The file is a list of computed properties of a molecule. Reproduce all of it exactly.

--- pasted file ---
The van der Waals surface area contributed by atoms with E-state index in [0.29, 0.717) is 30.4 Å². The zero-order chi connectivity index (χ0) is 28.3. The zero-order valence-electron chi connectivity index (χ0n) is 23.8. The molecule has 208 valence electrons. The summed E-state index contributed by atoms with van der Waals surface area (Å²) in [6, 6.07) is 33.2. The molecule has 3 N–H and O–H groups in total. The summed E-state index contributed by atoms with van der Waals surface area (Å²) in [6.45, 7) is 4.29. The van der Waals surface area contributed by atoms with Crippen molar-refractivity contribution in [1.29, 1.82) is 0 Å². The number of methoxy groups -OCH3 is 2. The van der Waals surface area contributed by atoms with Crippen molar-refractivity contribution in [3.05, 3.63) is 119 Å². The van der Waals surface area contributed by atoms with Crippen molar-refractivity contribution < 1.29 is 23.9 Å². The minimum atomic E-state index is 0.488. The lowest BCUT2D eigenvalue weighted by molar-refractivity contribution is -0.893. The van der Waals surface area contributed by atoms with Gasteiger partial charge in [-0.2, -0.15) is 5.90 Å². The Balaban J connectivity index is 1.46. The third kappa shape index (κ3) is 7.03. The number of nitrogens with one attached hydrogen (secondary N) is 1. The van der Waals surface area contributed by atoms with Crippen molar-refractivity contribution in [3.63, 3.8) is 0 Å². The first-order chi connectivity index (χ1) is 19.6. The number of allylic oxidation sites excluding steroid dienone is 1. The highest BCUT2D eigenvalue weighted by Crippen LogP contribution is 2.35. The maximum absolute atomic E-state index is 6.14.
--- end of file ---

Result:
The van der Waals surface area contributed by atoms with E-state index in [0.29, 0.717) is 30.4 Å². The zero-order chi connectivity index (χ0) is 28.3. The zero-order valence-electron chi connectivity index (χ0n) is 23.8. The molecule has 208 valence electrons. The summed E-state index contributed by atoms with van der Waals surface area (Å²) in [6, 6.07) is 33.2. The molecule has 3 N–H and O–H groups in total. The summed E-state index contributed by atoms with van der Waals surface area (Å²) in [6.45, 7) is 4.29. The van der Waals surface area contributed by atoms with Crippen molar-refractivity contribution in [1.29, 1.82) is 0 Å². The number of methoxy groups -OCH3 is 2. The van der Waals surface area contributed by atoms with Crippen molar-refractivity contribution in [3.05, 3.63) is 119 Å². The van der Waals surface area contributed by atoms with Crippen molar-refractivity contribution < 1.29 is 23.9 Å². The minimum atomic E-state index is 0.488. The lowest BCUT2D eigenvalue weighted by molar-refractivity contribution is -0.893. The van der Waals surface area contributed by atoms with Gasteiger partial charge in [-0.2, -0.15) is 5.90 Å². The Balaban J connectivity index is 1.46. The third kappa shape index (κ3) is 7.03. The number of nitrogens with one attached hydrogen (secondary N) is 1. The van der Waals surface area contributed by atoms with Crippen molar-refractivity contribution in [3.63, 3.8) is 0 Å². The first-order chi connectivity index (χ1) is 19.6. The number of allylic oxidation sites excluding steroid dienone is 1. The highest BCUT2D eigenvalue weighted by Crippen LogP contribution is 2.35. The maximum absolute atomic E-state index is 6.14.